Tuesday, January 15, 2013
MARATHON MAN BY TOM RIZZO
Storytelling is part of our social fabric, a natural extension of the communication process. Most people love to tell stories. It's a way of connecting with each. I've written stories for most of my life. But they've been the non-fiction variety—news, sports, articles, and marketing materials. Once, however, I wrote an article that I thought might serve as the core for a novel.
Since I did have a wealth of other kinds of writing experience, I figured maybe it wouldn't be all that difficult. I think anyone who writes dreams of producing the so-called Great American Novel. The temptation hangs out there like a big curveball waiting for you to take a swing. But, it's the part before the swing that counts:
• Realization of how vast the creative canvas
• Mental Toughness
• Implementing the idea
My novel, Last Stand At Bitter Creek, was the first attempt at fiction. I learned a lot of lessons along the way. The creative process differs for everyone, and sometimes in amusing ways. For example, my idea for the novel came about based on a single paragraph I had written about the main character. Yep –one paragraph.
And I really fell in love with this paragraph – about six-lines long – and had planned to use it as the opening to the story. Try as I might, I was never able to shoehorn those six lines into the lead of the novel, no matter how hard I tried. It just didn’t work. One of those lessons I learned was that word's can't be forced. They have to flow in a natural progression so they reveal, and illuminate, the internal struggles, and external influences, of the characters we're writing about.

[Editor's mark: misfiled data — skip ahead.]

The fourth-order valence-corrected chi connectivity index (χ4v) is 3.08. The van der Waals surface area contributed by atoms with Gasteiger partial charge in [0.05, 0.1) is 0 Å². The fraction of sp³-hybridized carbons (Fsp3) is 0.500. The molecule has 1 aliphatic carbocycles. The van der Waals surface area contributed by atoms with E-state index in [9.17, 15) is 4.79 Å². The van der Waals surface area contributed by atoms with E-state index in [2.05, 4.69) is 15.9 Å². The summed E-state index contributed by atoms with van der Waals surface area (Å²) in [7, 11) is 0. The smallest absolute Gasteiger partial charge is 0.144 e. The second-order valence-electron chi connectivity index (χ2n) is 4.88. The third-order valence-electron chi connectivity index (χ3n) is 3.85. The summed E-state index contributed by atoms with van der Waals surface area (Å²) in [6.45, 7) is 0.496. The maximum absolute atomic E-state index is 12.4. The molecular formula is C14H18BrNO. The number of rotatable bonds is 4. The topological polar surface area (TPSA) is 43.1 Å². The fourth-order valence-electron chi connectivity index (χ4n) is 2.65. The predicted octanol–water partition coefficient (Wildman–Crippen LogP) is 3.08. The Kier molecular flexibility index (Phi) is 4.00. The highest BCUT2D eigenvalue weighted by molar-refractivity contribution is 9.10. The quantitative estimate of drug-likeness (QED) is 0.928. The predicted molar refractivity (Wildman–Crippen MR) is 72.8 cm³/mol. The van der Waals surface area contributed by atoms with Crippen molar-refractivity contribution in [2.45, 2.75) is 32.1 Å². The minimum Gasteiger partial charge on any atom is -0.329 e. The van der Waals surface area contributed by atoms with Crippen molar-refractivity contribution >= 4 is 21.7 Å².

Writing a novel can be intimidating because there are so many elements involved—
• Core story idea
There are other components at play, too, depending on the complexity of the story. A novelist, in my opinion, has to be one-part jigsaw puzzle solver, and one-part orchestra leader.
Someone once asked why I didn't start by writing short stories, rather than tackle a novel. The question always brings to mind a story about when I decided to run my first marathon, many years ago. Among the world-class runners participating was Bill Rogers, who had won the Boston and New York City marathons four times each. I had arranged to interview him at the airport. On our walk too baggage claim, he asked me if I was running in Sunday's marathon.
"Yes, I am. It'll be my first marathon."
"First one, huh. How many 10ks have you run?"
"A 10k? What's a 10k?"
Rogers turned to me, a slight smile on his face.
"What's your goal? What do you hope to accomplish?"
"All I wanna do is finish, man. Just finish."
Writing a novel is a little like a marathon. But you gotta finish.
I'm giving away a digital copy of LAST STAND AT BITTER CREEK to one commenter today. Yep, all you have to do to be entered to win is leave a comment, and your contact information. If you just can't wait to see if you won, then go here to grab your copy:
Thanks for joining me today!